Carole Baskin was one of the central players in the truly bonkers Tiger King documentary that recently arrived on Netflix. The revelation about her missing former husband Jack Donald 'Don' Lewis provided one of the first big jaw-drop moments of the seven-part series.
In among the truly eccentric world of big cat owners and dealers, this particular true-crime series will have you flip-flopping between what you believe and who you suspect. For Carole, who owns Big Cat Rescue (an organisation that advocates for the end of abuse towards big cats in captivity), the series painted her as the main adversary of Joe Exotic who, for a time, owned one of the USA's most famous private zoos.
Lions and tigers aside, the docu-series also cast a shadow over Carole, questioning whether or not she had any involvement in the disappearance of her ex-husband. This had been one part of Joe's obsessive and hateful narrative against her, and the focus of many of his disturbing and threatening online videos; one of which saw him shooting at a mannequin sporting a blonde wig.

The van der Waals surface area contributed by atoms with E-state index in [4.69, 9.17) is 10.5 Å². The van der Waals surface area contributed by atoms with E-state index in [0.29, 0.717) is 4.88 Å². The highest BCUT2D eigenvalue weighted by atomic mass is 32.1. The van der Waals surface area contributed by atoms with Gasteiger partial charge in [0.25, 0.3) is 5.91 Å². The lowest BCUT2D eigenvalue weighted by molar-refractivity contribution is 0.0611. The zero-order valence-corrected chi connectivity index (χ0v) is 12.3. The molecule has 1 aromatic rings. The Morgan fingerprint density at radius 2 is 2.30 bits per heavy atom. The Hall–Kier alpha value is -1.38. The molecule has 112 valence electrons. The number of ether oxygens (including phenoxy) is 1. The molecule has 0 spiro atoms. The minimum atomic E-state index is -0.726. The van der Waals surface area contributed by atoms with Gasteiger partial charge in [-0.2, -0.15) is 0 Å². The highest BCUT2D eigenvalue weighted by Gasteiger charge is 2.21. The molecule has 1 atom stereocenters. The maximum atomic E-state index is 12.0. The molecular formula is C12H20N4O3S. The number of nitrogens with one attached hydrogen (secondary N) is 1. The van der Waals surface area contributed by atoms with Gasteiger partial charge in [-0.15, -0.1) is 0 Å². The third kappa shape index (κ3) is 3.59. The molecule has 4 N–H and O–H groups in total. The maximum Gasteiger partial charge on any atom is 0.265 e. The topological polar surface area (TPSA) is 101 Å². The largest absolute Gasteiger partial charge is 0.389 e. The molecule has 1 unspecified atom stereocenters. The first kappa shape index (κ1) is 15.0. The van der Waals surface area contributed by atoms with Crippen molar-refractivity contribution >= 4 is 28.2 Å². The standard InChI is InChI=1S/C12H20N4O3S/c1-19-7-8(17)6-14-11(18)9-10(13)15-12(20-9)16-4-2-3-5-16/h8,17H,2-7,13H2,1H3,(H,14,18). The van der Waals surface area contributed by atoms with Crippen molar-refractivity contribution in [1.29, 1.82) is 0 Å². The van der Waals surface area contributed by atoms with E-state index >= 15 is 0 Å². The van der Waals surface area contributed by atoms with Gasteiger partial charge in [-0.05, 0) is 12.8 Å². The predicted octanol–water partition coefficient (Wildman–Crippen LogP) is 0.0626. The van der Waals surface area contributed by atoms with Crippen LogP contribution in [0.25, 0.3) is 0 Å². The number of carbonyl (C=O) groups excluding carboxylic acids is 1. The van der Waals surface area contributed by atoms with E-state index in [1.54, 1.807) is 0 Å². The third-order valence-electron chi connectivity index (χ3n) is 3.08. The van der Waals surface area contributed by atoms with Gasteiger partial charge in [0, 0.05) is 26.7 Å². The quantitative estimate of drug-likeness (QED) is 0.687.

The self-proclaimed "Tiger King" would continually imply that Carole had killed her former spouse, even filming a music video for a country music song called 'Here Kitty Kitty' in which a Carole lookalike could be seen feeding flesh to the tigers. This peddled a conspiracy theory that Carole had killed her ex-husband, and fed his body to her big cats (something she has vehemently denied, obviously).
Those who have now watched the series in full will be aware that Joe is currently serving time in prison for his role in a murder-for-hire plot that was said to be targeting Carole.
In 1997, Carole's former husband Don Lewis went missing without a trace. He was 60 years old at the time. Carole reported him missing and two days later Don's van was found at an airport (he owned his own planes and had been known to fly them uncharted).
Carole hired a private investigator and the police, of course, were conducting their own investigation, but no leads or sinister evidence were uncovered (via an archive article published on People in 1998). Don had mentioned a possible move to Costa Rica, but nothing was found there either.
As revealed in the series, before his disappearance Don Lewis had filed court documents seeking an injunction against Carole, with the accusation that she had threatened violence against him. She denies this ever took place between them.